Creamie the Crazy Cow

Crazy Cow Yogurt

'Your Twist On Frozen Yogurt'


Sierra’s Self-Serve Station

Tiffany’s Toppings

Kelty’s Koffee & Drinks

Vince's Snacks & Grabs

(530) 265-4000



Vince Dallugge stands in front of Crazy Cow Yogurt, his new Commercial Street business.
Dallugge, whose father opened Chief Crazy Horse Inn and Saloon, says he wanted to establish a more family-oriented business.

Vince Dallugge knows some members of the Nevada City community weren't happy when he closed the doors to the Chief Crazy Horse Inn and Saloon last July.

And considering his father was the one who first opened the bar back in 1964, it wasn't an easy decision to make.

But, Dallugge says, it was the right one.

The rays of sun shining through the open doors at 230 Commercial St. beam about as brightly as the smile on Dallugge's face when he talks about his new business, Crazy Cow Yogurt.

Opening a family-friendly business was a complete departure from his father's former saloon, but Dallugge said it's just a much better fit for him and for a suddenly changing scene on Commercial Street.

“When my father died in 2006, I felt like my obligation of running my dad's dream was over,” Dallugge said. “And a lot of people were upset that I changed things. But the bar thing wasn't my cup of tea.

“And you know the saying ‘Find a job you love and you'll never work a day in your life'? Well, I think that's true.”

After watching the Crazy Horse struggle to survive over the past five years, Dallugge said it was time to make a clear change of direction for the building. And he's spent the last 10 months doing exactly that.

Pulling the pecky cedar paneling from the walls that Ray Dallugge installed when he created his “Cowboy and Indian” bar more than 45 years ago, Vince Dallugge transformed what had been his father's dream into his own.

“I wanted to do something family oriented that would allow customers of all ages to come in a find a quick treat or something refreshing, as opposed to having to be 21 to come in and have a drink,” Dallugge said. “I wanted something that would appeal to everyone.”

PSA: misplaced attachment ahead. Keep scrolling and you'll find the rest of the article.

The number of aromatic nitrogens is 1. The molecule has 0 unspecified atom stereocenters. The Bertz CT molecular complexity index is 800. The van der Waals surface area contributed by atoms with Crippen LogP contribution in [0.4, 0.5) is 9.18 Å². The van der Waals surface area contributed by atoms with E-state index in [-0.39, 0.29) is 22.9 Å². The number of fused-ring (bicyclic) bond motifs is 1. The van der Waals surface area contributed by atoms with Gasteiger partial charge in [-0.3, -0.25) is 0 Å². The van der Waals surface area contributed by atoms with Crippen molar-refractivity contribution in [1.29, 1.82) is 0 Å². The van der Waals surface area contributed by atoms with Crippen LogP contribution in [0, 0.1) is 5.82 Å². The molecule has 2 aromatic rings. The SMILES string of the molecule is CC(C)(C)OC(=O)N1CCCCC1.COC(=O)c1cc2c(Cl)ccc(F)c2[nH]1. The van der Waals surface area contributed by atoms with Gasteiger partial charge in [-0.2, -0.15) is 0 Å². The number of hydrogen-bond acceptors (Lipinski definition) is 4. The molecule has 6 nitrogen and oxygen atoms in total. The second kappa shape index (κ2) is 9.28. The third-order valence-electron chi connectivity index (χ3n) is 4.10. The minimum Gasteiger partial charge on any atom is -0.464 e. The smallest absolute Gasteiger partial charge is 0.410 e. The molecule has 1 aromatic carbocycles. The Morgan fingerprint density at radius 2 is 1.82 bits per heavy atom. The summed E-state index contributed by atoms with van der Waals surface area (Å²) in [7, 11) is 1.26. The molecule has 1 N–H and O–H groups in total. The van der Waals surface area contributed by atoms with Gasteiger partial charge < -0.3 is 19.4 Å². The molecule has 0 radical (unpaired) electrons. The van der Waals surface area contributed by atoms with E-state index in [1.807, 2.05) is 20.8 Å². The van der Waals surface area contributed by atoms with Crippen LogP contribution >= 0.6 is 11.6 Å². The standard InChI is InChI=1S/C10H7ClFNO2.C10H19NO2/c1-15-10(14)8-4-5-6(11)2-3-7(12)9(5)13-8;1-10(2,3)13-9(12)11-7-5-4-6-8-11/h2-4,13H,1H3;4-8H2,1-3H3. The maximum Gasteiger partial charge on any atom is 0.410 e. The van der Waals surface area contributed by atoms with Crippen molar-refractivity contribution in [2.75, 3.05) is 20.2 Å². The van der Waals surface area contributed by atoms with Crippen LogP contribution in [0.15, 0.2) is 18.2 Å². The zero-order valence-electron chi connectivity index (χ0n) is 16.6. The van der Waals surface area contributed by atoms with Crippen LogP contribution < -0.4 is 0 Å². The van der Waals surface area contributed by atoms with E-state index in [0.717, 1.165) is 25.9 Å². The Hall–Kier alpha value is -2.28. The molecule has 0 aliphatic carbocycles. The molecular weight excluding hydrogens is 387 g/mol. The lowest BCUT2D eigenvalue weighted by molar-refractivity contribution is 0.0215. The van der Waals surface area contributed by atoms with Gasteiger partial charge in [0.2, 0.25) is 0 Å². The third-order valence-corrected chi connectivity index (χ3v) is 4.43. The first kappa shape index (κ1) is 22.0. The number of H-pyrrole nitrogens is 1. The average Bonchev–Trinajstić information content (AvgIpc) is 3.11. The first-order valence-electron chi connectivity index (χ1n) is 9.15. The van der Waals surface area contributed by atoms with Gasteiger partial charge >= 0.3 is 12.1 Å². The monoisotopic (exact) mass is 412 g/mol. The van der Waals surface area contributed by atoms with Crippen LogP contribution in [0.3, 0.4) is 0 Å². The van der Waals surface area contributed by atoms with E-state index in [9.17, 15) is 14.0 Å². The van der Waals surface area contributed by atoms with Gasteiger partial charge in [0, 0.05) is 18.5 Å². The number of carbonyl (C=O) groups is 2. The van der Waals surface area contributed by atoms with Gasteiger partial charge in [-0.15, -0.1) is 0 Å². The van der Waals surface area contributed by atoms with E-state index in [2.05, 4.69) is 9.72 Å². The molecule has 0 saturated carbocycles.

He settled on frozen yogurt after a family vacation and went with a self-serve approach, which is the growing trend for such shops.

“It's fun for the kids to be able to put on their own toppings,” Dallugge said, noting he currently offers 32 toppings but has 10 empty bins awaiting suggestions from customers, who are paying 35 cents per ounce with Crazy Cow's introductory price in a “weigh and pay” approach.

The family-friendly theme extends beyond the frozen treats offered, with the names of his own children on signs in separate sections of the store, which carries more than frozen yogurt.

Along with “Tiffany's Toppings” and “Sierra's Self-Serve,” there's also “Kelty's Koffee” across the room, where many convenience store items are offered.

Yogurt is available at Crazy Cow from 11 a.m. to 9:30 p.m. Sunday through Friday, while the shop opens at 10 a.m. on Saturday in hopes of drawing the morning market customers. The convenience store side of the business is open till midnight on Fridays and Saturdays.

Commercial Street has been a regular topic of conversation at recent City Council meetings and among community members, as merchants regularly have complained about people loitering and smoking — cigarettes and marijuana — in front of their stores. But recently, Dallugge said, those problems have not been as prevalent.

“I don't know what they're doing,” Dallugge said of the Nevada City Police Department, “but it's working.”

Along with Dallugge's new business, two more are expected to open soon on Commercial Street.

Clavey Vineyards has posted a sign in the window next door, announcing a tasting room on the horizon, while Pete's Pizza is planned to open across the street at 239 Commercial.

The Commercial Street Boardwalk project also offers reason for neighboring merchants, like Dallugge, to be optimistic about the future of the downtown area.

“Commercial Street is coming back to life right now, in a very pleasing and family friendly way,” Dallugge said.

To contact City Editor Brian Hamilton, e-mail or call (530) 477-4249.


Artist Sandy Lindblad currently has her work on display at the Crazy Cow Yogurt shop. Sandy Lindblad creates custom pet portraits, (from your photos or digital images) cows, cats, dogs etc. using acrylics or pastels in almost an impressionistic, unique style, yet realistic.

For more information on Lindblad's work visit or or contact Lindblad Studios at (530) 913-0679


Crazy Cow Yogurt
'Your Twist On Frozen Yogurt'

230 Commercial Street
Nevada City, CA 95959
(530) 265-4000

Vince Dallugge, Proprietor
Mobile: (530) 559-7766
Facsimile: (530) 265-1951


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Sierra Dallugge | Kelty Dallugge


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